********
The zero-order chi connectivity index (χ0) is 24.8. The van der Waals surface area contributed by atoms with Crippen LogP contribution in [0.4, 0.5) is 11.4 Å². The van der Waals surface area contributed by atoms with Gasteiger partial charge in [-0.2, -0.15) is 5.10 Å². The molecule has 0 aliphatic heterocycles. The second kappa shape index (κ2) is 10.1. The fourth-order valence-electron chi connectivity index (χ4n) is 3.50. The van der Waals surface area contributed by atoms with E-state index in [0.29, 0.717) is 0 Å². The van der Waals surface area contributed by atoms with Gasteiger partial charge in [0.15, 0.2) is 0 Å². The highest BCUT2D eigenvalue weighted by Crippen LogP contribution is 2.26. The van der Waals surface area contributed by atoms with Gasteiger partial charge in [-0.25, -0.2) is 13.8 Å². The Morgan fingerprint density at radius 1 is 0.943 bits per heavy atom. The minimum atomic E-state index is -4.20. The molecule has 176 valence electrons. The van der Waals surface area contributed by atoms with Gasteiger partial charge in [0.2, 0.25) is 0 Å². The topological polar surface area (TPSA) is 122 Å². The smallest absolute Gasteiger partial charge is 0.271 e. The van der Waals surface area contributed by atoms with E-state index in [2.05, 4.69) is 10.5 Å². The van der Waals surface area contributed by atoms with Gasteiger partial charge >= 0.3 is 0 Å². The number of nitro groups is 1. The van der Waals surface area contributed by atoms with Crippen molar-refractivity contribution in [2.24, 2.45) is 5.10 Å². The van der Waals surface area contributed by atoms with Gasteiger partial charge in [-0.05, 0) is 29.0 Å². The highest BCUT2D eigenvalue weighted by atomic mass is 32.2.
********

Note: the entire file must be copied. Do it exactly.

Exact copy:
The zero-order chi connectivity index (χ0) is 24.8. The van der Waals surface area contributed by atoms with Crippen LogP contribution in [0.4, 0.5) is 11.4 Å². The van der Waals surface area contributed by atoms with Gasteiger partial charge in [-0.2, -0.15) is 5.10 Å². The molecule has 0 aliphatic heterocycles. The second kappa shape index (κ2) is 10.1. The fourth-order valence-electron chi connectivity index (χ4n) is 3.50. The van der Waals surface area contributed by atoms with E-state index in [0.29, 0.717) is 0 Å². The van der Waals surface area contributed by atoms with Gasteiger partial charge in [0.15, 0.2) is 0 Å². The highest BCUT2D eigenvalue weighted by Crippen LogP contribution is 2.26. The van der Waals surface area contributed by atoms with Gasteiger partial charge in [-0.25, -0.2) is 13.8 Å². The Morgan fingerprint density at radius 1 is 0.943 bits per heavy atom. The minimum atomic E-state index is -4.20. The molecule has 176 valence electrons. The van der Waals surface area contributed by atoms with Gasteiger partial charge in [0.2, 0.25) is 0 Å². The topological polar surface area (TPSA) is 122 Å². The smallest absolute Gasteiger partial charge is 0.271 e. The van der Waals surface area contributed by atoms with E-state index in [2.05, 4.69) is 10.5 Å². The van der Waals surface area contributed by atoms with Gasteiger partial charge >= 0.3 is 0 Å². The number of nitro groups is 1. The van der Waals surface area contributed by atoms with Crippen molar-refractivity contribution in [2.24, 2.45) is 5.10 Å². The van der Waals surface area contributed by atoms with Gasteiger partial charge in [-0.05, 0) is 29.0 Å². The highest BCUT2D eigenvalue weighted by atomic mass is 32.2.